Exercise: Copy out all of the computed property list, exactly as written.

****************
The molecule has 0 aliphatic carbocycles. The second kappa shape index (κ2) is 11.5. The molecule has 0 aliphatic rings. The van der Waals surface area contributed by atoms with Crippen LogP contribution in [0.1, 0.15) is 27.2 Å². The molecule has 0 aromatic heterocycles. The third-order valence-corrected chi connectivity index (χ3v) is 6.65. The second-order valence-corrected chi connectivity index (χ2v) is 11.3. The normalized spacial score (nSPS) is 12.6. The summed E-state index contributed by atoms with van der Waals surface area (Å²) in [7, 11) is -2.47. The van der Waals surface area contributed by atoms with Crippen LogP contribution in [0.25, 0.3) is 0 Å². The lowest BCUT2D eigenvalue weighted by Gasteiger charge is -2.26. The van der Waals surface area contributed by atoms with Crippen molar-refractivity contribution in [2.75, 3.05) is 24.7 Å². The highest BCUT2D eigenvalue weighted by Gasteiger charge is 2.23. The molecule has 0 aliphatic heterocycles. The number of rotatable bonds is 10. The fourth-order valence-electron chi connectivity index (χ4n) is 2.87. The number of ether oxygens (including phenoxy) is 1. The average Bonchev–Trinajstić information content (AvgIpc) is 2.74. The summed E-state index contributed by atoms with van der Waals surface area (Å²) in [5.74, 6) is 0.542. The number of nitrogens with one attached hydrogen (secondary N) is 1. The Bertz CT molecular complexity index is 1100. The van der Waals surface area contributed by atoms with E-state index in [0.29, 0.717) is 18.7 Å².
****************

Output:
The molecule has 0 aliphatic carbocycles. The second kappa shape index (κ2) is 11.5. The molecule has 0 aliphatic rings. The van der Waals surface area contributed by atoms with Crippen LogP contribution in [0.1, 0.15) is 27.2 Å². The molecule has 0 aromatic heterocycles. The third-order valence-corrected chi connectivity index (χ3v) is 6.65. The second-order valence-corrected chi connectivity index (χ2v) is 11.3. The normalized spacial score (nSPS) is 12.6. The summed E-state index contributed by atoms with van der Waals surface area (Å²) in [7, 11) is -2.47. The van der Waals surface area contributed by atoms with Crippen LogP contribution in [0.25, 0.3) is 0 Å². The lowest BCUT2D eigenvalue weighted by Gasteiger charge is -2.26. The van der Waals surface area contributed by atoms with Crippen molar-refractivity contribution in [2.75, 3.05) is 24.7 Å². The highest BCUT2D eigenvalue weighted by Gasteiger charge is 2.23. The molecule has 0 aliphatic heterocycles. The number of rotatable bonds is 10. The fourth-order valence-electron chi connectivity index (χ4n) is 2.87. The number of ether oxygens (including phenoxy) is 1. The average Bonchev–Trinajstić information content (AvgIpc) is 2.74. The summed E-state index contributed by atoms with van der Waals surface area (Å²) in [5.74, 6) is 0.542. The number of nitrogens with one attached hydrogen (secondary N) is 1. The Bertz CT molecular complexity index is 1100. The van der Waals surface area contributed by atoms with E-state index in [0.29, 0.717) is 18.7 Å².